The best way to understand a poem is to examine it stanza by stanza and look at the overall whole once finished.
The poem "The Lake" begins off as such:
The yard half a yard,/ half a lake blue as a corpse,/ The lake will tell you things you long to hear:/ get away from here./ Three o'clock. Dry leaves rat-tat like maracas.
Here the speaker seems to be alluding to the deadness of the lake. The imagery of the blue corpses and dry leaves signal death.
Whisky-colored grass/ breaks at every step and trees/ are slowly realizing they are nude./ How long will you stay?/ For the lake asks questions you want to hear, too.
Here the lake seems to recognize the fact that autumn is coming and, just as the leaves are leaving, the lake expects the speaker to leave as well.
Months have passed since, well,/ everything. Since buildings stood/ black against sky, rain hissed from sidewalks/ and curled around you./ O, how those avenues once seemed menacing!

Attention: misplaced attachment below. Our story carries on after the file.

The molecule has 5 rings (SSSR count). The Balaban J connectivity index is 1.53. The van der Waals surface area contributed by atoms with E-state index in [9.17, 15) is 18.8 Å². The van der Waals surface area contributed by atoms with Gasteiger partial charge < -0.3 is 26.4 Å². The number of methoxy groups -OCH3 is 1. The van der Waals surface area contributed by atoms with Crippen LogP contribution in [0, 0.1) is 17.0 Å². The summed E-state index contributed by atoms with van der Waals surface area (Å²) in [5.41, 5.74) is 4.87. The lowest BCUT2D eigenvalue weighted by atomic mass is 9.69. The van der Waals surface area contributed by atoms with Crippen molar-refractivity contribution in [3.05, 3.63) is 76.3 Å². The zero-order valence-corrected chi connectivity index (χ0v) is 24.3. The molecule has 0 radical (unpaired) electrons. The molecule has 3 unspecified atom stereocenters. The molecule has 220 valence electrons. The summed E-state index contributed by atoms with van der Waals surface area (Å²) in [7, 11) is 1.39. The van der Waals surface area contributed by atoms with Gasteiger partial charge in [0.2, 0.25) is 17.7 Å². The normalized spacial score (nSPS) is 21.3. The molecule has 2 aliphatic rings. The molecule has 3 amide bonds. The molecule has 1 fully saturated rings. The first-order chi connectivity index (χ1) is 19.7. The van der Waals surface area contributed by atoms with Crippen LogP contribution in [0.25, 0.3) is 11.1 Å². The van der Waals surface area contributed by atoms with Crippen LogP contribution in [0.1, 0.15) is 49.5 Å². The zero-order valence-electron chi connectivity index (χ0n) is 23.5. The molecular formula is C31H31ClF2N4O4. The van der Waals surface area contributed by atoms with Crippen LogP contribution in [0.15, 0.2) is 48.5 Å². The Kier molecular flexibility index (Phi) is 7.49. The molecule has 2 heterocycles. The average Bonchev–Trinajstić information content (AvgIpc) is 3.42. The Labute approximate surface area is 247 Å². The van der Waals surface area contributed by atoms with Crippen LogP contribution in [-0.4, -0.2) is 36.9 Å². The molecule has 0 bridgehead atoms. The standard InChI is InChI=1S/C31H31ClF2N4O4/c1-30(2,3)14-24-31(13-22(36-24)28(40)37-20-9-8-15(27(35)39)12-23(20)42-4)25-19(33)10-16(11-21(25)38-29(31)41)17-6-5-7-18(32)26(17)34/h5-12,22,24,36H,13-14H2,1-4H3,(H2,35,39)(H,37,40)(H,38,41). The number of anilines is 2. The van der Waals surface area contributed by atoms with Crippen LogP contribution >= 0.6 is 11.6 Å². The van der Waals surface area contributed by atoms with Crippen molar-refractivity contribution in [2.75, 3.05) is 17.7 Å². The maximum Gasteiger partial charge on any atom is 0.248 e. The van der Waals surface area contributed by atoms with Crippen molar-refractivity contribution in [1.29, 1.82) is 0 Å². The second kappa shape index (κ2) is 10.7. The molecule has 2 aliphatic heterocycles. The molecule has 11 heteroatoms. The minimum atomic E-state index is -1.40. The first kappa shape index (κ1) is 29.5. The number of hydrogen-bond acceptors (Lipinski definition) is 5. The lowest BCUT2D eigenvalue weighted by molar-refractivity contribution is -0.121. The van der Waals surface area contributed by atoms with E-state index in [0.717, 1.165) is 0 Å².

The speaker seems to have changed their feelings about the area by which the lake "lives." It seems that with things going away, the area no longer seems threatening.
I know what you miss/ sings the lake. Car horns groaning/ in rush hour. Sweet coffee.Wind/ pounding like hammers. Warmth of a lover./ Crickets humming love songs to the street.
The lake begins to recognize that the way they (the lake and the speaker) feel about the changes taking place are different for them both. That being said, the lake does recognize the feelings of the speaker much better than the speaker recognizes the feelings of the lake.
Here, Ager seems to be speaking to the fact that chagne brings about different feelings for different "people" (the lake has been personified given its ability to speak).